I'm currently working on a little speech for my Japanese class and I want to talk about drawing. I've looked all over and had people correct my journals, but I'm still confused.
Apparently えをかく + の = drawing as in a noun
えおかく = to draw a picture yet you can use かくas well?
And then おえかき= drawing as a noun too?
I really want to make sure I am actually right and maybe have someone explain this to me.
I've been trying to construct a sentence and I'm confused. I want to say thar as a child i would draw とりand リス.
『えをかく』means the infinitive/dictionary form for "draw pictures."
And your confusion is probably coming from the fact that in English, the "infinitive forms of verbs" in vocabulary lists in phrase books, language textbooks, etc almost always have "to" in front of them to mark them as the infinitive form.
I'm assuming that you must have studied French, right?
So, let's take the word "study" in English and French as an example. The English word "study" can be a nous as in "study of English literature" and a verb as in "I study Japanese everyday."
But if you simply look at the word "study" alone in these two sentences, you cannot tell whether they are a noun or a verb because the forms are exactly the same "study."
While on the other hand, in French, they will be something like;
"étude de la littérature anglaise" and "J'étudie Japonais tous les jours"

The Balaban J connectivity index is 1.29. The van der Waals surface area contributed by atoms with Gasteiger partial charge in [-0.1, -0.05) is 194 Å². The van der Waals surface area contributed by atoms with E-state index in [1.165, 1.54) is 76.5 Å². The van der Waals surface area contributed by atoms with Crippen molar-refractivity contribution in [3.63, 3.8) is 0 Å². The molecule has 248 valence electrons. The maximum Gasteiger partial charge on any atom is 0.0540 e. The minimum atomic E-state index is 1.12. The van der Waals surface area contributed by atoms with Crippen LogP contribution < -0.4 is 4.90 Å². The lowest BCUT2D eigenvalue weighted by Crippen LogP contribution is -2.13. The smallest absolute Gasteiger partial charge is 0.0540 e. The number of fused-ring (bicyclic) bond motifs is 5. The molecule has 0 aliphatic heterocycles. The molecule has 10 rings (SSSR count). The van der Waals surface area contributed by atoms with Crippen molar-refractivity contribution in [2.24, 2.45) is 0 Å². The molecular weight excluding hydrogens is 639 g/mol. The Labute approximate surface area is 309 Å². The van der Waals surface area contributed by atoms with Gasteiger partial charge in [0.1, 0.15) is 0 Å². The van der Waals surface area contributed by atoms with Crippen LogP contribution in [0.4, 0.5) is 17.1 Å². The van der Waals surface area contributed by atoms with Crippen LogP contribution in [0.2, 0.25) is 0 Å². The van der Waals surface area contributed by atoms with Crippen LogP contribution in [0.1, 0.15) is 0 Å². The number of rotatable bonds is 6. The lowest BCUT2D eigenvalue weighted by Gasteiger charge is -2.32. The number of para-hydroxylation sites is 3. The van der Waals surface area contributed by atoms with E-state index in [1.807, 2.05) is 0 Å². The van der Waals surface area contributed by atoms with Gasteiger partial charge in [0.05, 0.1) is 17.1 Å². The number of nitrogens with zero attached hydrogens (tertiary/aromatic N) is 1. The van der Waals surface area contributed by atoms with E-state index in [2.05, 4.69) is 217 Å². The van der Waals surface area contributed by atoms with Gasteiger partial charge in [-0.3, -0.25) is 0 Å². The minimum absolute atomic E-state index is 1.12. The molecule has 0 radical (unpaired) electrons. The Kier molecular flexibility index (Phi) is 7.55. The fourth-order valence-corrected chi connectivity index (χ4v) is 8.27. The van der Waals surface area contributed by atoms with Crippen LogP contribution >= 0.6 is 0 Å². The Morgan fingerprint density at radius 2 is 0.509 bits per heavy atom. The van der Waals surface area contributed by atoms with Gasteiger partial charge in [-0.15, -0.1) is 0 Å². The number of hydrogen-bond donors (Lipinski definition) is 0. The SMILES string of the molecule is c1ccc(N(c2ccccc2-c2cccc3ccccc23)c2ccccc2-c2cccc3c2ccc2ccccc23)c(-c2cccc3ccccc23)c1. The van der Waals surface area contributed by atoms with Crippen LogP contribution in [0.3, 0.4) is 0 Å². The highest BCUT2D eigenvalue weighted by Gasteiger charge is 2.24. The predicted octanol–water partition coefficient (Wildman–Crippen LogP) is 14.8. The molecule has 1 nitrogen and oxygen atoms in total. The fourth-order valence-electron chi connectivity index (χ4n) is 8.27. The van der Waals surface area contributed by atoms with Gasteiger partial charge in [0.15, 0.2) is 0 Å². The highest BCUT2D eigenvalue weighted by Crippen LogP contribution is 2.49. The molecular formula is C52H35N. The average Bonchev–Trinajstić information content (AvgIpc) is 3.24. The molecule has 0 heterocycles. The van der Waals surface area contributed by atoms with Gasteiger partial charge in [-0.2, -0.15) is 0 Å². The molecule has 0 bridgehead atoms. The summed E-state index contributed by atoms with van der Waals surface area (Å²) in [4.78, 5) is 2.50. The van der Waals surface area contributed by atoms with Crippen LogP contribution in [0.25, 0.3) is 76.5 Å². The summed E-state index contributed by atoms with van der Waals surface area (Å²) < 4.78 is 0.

※Sorry, my French is rusty, so I might be wrong.
So the forms are different "étude" and "étudie". And on top of that, the dictionary form for the verb "study" is "étudier." So, the forms are all different in French, but they are all translated as "study" in English. So in order to distinguish "study" as a noun and "study" as a verb, people often put "to" in front of the word "study" to indicate that the word "to study" is a verb.
Something similar is happening in the case of your Japanese sentence.
The phrase 『えをかく』is an infinitive/dictionary form of "draw pictures". But if you want to say something like;
"I like TO draw pictures." you need to say 『わたし は えいをかく "の" が すきです。』to say "TO draw pictures" or "drawING pictures". You don't say "I like draw pictures" in English, right?
So, grammatically speaking, "えをかく+の" or "TO draw pictures" in this sentence is not a noun nor an infinitive. It is called "noun phrase"; a phrase that functions as a noun in a sentence.
え is a noun. え means a picture.
かく is a verb. We use かく both mean write and draw.
描く mean draw.
書く mean write.
I wish this explain help you to understanding Japanese.
And then, another confusion is probably coming from the fact that there is a thing called "homophones.""
"Homophones" are two or more words that have the same pronunciation, but have different meanings such as "air" and "heir," "hair" and "hare", "flower" and "flour" etc.
And the word for "to draw" and "to write" in Japanese are homophones;
書く(kaku)--- to write
To distinguish these two homophones, in some textbooks, they might say something like;
"描く(kaku)" ---to draw pictures.
However, the word "描く(kaku)" per se does not contain the part "pictures". So if you want to say "draw PICTURES", you still need the word "えを"
The phrase "おえかき" means "picture-drawing activity." So a kindergarten teacher might say to his or her kids
"つぎは おえかき の じかん ですよ！" which means "Now it's time for drawing activities!"
So you want to express the idea of
"I used to draw pictures of birds and squirrels when I was a child"
in Japanese, right?
OOOh, I was sure 描 means cat. ! note to myself but maybe it's useful for anyone, cat is 猫